Our History

Samish Island Campground & Retreat Center was established in 1959 when Sig and Tora Freestad gave approximately 82 acres of their property on Samish Island to the church (Community of Christ) for the purpose of building a campground.

The Freestads foresaw potential for children, youth and adults to have a place to come for worship, spiritual growth, fellowship, recreation, personal reflection and healing. The property offered opportunity for all of these blessings to be experienced because of the beautiful setting of surrounding waterways; spectacular views of mountains, forests, trails, beaches and wildlife; and location for development of living, dining, meetings places and recreation facilities.

Our campgrounds sits on tradtional land that used to belong to the Samish Indian Nation.  In 2019 we combined two of our junior high camps into one.  Our directors wanted to honor the Samish Indiant Nation by using a native word or phrase for one of our camps, while at the same time ensuring we were being respectful.  The directors contacted the Samish Indian Nation and spoke to their language specialist, Kelly Hall, about possible names for the new camp.  She suggested and the Samish Trive gave us permission to use the name Atsaken, a large village that used to sit on the campgrounds.

The Samish Indian Nation shared that there were up to 2,000 people in the village with a longhouse that was over 1200. The longhouse stretched from the current driveway, east through the cabin area, large field, and down to the shoreline.  This large community was home to the Samish Indian Nation for hundreds of years.  More info can be found at this link

The Samish Indian Nation also maintains a small cemetery on the east end of the campgrounds where Chief Harry Samish is buried.  We ask all of our guests to be respectful and refrain from walking through or disturbing those sacred grounds.

Samish Island Campground & Retreat Center is managed for the Community of Christ by the Samish Island Campground Association, made up of 33 congregations in British Columbia, Washington and Oregon. A Board elected and ex-officio directors handle the administrative affairs of Campground. The Association has approved bylaws to specify how the Board of Directors is to administer the campground business.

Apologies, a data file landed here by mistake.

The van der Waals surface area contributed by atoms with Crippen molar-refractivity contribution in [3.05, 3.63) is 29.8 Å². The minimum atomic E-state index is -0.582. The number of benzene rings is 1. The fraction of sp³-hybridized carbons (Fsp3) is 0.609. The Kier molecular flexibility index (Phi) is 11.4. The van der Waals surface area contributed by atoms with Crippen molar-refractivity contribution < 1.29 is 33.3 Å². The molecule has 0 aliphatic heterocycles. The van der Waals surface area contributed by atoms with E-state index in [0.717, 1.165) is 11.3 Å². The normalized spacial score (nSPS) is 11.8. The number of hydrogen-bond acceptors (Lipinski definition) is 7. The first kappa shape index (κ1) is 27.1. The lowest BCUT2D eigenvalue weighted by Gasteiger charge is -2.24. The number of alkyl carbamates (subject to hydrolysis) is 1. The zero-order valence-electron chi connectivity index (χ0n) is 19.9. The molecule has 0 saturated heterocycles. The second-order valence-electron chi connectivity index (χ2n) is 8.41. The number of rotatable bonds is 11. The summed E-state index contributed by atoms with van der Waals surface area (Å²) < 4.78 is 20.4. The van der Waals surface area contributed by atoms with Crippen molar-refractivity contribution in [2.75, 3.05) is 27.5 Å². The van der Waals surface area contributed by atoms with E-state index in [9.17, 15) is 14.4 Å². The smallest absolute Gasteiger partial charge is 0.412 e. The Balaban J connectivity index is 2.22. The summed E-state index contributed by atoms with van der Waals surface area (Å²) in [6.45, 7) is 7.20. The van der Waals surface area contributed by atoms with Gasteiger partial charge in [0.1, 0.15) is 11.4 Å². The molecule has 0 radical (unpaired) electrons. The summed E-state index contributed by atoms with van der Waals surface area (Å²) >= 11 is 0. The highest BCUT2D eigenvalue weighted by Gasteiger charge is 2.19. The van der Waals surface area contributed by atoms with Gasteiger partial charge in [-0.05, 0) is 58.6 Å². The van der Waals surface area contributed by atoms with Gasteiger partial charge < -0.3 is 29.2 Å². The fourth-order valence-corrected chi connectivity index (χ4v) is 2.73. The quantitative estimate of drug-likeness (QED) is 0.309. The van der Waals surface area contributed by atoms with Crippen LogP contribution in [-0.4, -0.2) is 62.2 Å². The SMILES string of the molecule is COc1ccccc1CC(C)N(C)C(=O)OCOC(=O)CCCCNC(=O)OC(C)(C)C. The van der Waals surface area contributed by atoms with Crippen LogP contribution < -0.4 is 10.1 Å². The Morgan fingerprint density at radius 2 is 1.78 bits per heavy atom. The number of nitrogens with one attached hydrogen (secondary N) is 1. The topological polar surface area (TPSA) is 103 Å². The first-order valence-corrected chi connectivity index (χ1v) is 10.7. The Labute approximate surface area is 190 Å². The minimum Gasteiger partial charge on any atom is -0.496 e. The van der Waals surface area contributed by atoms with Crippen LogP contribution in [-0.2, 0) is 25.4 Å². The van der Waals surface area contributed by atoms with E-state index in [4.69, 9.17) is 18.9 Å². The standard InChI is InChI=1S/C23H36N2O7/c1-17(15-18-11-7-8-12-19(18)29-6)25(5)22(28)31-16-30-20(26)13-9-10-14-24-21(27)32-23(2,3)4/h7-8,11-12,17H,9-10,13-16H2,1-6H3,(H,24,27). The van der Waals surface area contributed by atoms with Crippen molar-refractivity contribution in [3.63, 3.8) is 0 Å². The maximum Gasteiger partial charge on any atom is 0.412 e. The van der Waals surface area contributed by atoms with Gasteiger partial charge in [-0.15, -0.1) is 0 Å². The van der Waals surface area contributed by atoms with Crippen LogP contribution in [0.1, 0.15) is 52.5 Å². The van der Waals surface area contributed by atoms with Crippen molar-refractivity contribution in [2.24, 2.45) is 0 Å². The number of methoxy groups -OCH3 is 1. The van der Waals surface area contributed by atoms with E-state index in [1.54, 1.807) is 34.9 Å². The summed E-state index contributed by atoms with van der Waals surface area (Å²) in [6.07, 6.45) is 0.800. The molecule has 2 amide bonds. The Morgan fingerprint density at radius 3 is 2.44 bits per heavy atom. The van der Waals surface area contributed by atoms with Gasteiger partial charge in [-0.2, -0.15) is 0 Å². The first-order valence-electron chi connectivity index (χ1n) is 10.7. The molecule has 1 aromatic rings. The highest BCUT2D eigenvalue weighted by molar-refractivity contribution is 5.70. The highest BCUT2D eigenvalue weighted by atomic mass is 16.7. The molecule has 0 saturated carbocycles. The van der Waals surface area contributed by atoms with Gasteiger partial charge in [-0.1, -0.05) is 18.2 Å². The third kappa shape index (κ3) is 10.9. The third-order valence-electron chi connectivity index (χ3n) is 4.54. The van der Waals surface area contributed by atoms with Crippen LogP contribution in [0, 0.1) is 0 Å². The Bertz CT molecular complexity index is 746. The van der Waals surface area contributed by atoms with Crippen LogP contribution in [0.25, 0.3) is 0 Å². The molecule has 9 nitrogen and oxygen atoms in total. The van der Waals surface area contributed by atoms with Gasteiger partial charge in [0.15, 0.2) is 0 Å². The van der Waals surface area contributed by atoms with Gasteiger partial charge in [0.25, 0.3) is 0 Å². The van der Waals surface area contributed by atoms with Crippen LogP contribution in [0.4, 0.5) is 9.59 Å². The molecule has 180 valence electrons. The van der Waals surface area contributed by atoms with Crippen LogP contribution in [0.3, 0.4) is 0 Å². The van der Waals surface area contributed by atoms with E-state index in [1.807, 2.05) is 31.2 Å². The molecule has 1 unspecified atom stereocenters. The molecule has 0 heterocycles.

The early reunions and camps had significatly fewer amenities than current campers enjoy. Tents, outhouses, outdoor spigots, and existing garage serving as kitchen, and a barn serving as a chapel were the only conveniences for several years.

Forty-seven family cabins, six classroom cabins, a nurses’ station, a dining hall, two bathhouses, an RV park, a playground, two caretaker homes, septic systems and a man-made seven-acre lake have been built over the years to enhance the utility and serviceability of the campground. In 1984, the Samish Island Campground purchased an adjoining seven acres from Elmond Scott, which added the adjacent property on the Eastern Point of Samish Island. This addition provides privacy on the end of the island to protect the peaceful atmosphere that the beach, forest and wildlife offer persons on retreat. A Christian Fellowship Center (CFC) was built in 1991, replacing the old barn. It can seat from 400 to 500 in theater-type seating with folding chairs, and includes facilities for basketball and volleyball. The campground can now be used year-round.

Sig and Tora Freestad surely established the long heritage of sacrificial offering with the gift of these beautiful grounds to the church. Tora shared many times that the gift was their answer to the urgings of the Spirit of Christ to make this contribution. In keeping with the spirit of their gift, many have given voluntarily of their time, talents and resources to build and maintain these sacred grounds. This includes the people and families who have served as caretakers on a volunteer basis over the 46 years since it began.



Prior to 1855, Samish Island was looked after by the Samish people. The Samish people were respected for their spiritual strength as well as their skillful carving of canoes and construction of longhouses. One of those longhouses on the eastern end of Samish Island measured 200 by 600 feet.

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